His Hero

In my book His Love Carries Me, I refer to my husband, Chris, as “Shane’s hero.” The following is an excerpt from a blog written by our younger son in October 2016 (shared with his permission) and explains why his dad was his hero:

Years ago, my mom reached out to friends and family for us to write letters of appreciation to my dad for the impact he had in our lives. I had this memory, clear as day, that I decided to write about. It's the kind of memory I imagined myself recalling one day in the far distant future for his eulogy. Incidentally, it was read as part of his eulogy just a few months ago. [June 30, 2016]

Sidebar: In the letter, I vaguely mention foot pain. I didn't explain because it was a letter to my dad, and he would remember well the situation. But for other readers in the dark: As I hit my last growth spurt going into high school, I suffered from a condition where the bones in my feet grew faster than the muscles and tendons. The strain had me in constant pain just walking around. Couple that with the transition to metal spikes for baseball and I was in a bad spot. Most cleats have a 6-8 spike pattern so the pressure is high in a small number of points. I wasn't just complaining about aching feet, I was in serious pain...just to squash any doubt.

Pappy, baseball will forever hold a place in my heart. There is little comparable to playing a game under the lights on a weeknight. Even though school always seemed to come a little earlier the next morning, nothing could take away the game, the competition, the suspension of all responsibilities for even just a couple of hours. There's nothing quite like a game of baseball.
But despite the thrill of the game, when I look back on all the years of baseball I played, the games were just a bonus. What I loved more than anything was practicing with my dad. 
Baseball brought us closer than anything else could. More than anything, I've gained such a respect for you out of your dedication to me and my growth in the sport. While I may not have realized it at the time, you gave me my first lessons in selflessness through baseball and have given me memories I will never forget.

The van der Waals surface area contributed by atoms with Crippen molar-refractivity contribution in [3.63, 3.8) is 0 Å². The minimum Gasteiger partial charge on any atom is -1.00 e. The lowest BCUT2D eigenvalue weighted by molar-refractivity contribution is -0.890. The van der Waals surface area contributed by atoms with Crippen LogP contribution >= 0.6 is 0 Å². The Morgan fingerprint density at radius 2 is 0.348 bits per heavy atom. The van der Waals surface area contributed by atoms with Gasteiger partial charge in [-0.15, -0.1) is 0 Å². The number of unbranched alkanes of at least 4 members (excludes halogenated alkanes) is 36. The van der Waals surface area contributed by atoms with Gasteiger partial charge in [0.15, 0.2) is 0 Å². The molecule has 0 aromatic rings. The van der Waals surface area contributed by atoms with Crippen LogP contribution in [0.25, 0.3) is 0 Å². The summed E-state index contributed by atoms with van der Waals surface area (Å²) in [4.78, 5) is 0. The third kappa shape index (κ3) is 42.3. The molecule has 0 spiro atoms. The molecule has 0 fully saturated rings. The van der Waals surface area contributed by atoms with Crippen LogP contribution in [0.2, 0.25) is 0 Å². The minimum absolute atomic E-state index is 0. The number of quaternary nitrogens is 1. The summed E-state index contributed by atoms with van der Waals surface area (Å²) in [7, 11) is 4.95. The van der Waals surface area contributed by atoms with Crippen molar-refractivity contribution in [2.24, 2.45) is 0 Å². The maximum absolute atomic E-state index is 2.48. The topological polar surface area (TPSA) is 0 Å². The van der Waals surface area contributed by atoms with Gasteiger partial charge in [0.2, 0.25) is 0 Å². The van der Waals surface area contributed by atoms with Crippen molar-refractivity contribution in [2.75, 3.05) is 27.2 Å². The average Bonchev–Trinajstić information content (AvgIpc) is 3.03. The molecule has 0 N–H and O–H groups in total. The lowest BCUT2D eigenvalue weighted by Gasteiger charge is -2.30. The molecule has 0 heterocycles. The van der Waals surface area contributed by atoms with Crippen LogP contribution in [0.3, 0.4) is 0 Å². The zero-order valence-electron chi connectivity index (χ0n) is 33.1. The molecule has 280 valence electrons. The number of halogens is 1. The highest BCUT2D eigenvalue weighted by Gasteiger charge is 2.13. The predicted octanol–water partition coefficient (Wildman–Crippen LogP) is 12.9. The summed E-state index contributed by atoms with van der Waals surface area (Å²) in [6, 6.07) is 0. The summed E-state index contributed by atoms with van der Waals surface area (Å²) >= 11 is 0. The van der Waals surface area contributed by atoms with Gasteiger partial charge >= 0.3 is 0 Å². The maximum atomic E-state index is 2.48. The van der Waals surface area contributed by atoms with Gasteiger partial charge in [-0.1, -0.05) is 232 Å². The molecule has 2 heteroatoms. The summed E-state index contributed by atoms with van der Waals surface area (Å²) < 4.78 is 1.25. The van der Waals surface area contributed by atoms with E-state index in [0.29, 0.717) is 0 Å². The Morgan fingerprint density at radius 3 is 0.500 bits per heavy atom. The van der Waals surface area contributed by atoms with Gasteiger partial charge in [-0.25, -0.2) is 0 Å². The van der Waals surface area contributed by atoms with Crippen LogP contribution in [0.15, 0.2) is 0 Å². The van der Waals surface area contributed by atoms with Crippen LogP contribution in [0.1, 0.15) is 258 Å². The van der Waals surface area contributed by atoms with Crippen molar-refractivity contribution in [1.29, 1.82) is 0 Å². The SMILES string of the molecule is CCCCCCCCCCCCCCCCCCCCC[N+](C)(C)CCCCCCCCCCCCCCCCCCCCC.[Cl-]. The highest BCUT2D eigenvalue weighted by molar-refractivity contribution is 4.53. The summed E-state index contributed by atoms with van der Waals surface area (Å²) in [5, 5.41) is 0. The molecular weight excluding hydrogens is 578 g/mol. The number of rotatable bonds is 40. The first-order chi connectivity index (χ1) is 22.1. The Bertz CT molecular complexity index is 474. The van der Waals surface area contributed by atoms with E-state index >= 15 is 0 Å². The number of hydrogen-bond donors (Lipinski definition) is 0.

I remember in middle school, when I decided to take off-campus P.E. to satisfy the gym credit I needed. I didn't realize that my decision had a greater impact on you than me. It's hard to practice baseball by yourself. You need someone to throw the ball with, to hit ground balls to you, or my favorite--throw balls at your feet in the dirt. I still can't grasp how you had the energy to do anything after a long day of work, but you never failed. Every day, shortly after you got home we'd play catch in the side yard-- always between the fence and the shed (That DARN side arm). You always gave of yourself to make sure I was the best I could be. It was that attitude that set in stone your position as the person I admired, appreciated, and respected the most out of anyone, even though I may not have shown it. In all my baseball memories, one always stands head and shoulders above the rest, and I think it embodies that sentiment the best. 
It comes from just about the time we started wearing spikes. I remember the aching pain in my heels, the discomfort with every step, and the shooting pain anytime I ran. Especially when I ran. I remember our combined efforts to relieve the pain and our very limited success. I also remember the motivation to push through the pain and do my part for the team, a value I got from a pretty great man.